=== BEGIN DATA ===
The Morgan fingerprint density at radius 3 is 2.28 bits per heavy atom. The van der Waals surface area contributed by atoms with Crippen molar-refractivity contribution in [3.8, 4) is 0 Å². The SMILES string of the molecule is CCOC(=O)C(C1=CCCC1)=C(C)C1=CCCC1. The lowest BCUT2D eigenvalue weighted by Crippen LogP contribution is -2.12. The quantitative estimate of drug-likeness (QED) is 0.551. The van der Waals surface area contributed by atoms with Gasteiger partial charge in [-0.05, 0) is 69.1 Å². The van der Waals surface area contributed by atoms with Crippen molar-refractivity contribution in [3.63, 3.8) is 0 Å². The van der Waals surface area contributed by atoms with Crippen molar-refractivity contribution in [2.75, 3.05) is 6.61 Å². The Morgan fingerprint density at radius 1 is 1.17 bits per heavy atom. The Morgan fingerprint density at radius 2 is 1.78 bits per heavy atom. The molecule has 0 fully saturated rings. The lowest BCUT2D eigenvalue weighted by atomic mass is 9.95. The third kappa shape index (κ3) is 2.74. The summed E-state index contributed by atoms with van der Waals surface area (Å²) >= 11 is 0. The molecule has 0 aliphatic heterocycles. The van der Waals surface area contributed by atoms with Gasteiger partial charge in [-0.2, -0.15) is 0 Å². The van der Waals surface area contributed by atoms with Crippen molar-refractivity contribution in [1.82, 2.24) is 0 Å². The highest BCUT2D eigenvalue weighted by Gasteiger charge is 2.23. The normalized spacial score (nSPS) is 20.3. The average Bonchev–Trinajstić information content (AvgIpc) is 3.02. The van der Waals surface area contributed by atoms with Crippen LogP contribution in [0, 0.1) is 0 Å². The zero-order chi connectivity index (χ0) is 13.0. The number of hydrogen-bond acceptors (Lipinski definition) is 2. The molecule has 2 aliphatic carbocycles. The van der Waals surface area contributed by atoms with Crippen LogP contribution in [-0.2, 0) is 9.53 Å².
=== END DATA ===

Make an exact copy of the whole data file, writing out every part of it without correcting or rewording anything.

The Morgan fingerprint density at radius 3 is 2.28 bits per heavy atom. The van der Waals surface area contributed by atoms with Crippen molar-refractivity contribution in [3.8, 4) is 0 Å². The SMILES string of the molecule is CCOC(=O)C(C1=CCCC1)=C(C)C1=CCCC1. The lowest BCUT2D eigenvalue weighted by Crippen LogP contribution is -2.12. The quantitative estimate of drug-likeness (QED) is 0.551. The van der Waals surface area contributed by atoms with Gasteiger partial charge in [-0.05, 0) is 69.1 Å². The van der Waals surface area contributed by atoms with Crippen molar-refractivity contribution in [3.63, 3.8) is 0 Å². The van der Waals surface area contributed by atoms with Crippen molar-refractivity contribution in [2.75, 3.05) is 6.61 Å². The Morgan fingerprint density at radius 1 is 1.17 bits per heavy atom. The Morgan fingerprint density at radius 2 is 1.78 bits per heavy atom. The molecule has 0 fully saturated rings. The lowest BCUT2D eigenvalue weighted by atomic mass is 9.95. The third kappa shape index (κ3) is 2.74. The summed E-state index contributed by atoms with van der Waals surface area (Å²) >= 11 is 0. The molecule has 0 aliphatic heterocycles. The van der Waals surface area contributed by atoms with Gasteiger partial charge in [-0.2, -0.15) is 0 Å². The van der Waals surface area contributed by atoms with Crippen molar-refractivity contribution in [1.82, 2.24) is 0 Å². The highest BCUT2D eigenvalue weighted by Gasteiger charge is 2.23. The normalized spacial score (nSPS) is 20.3. The average Bonchev–Trinajstić information content (AvgIpc) is 3.02. The van der Waals surface area contributed by atoms with Crippen LogP contribution in [0, 0.1) is 0 Å². The zero-order chi connectivity index (χ0) is 13.0. The number of hydrogen-bond acceptors (Lipinski definition) is 2. The molecule has 2 aliphatic carbocycles. The van der Waals surface area contributed by atoms with Crippen LogP contribution in [-0.2, 0) is 9.53 Å².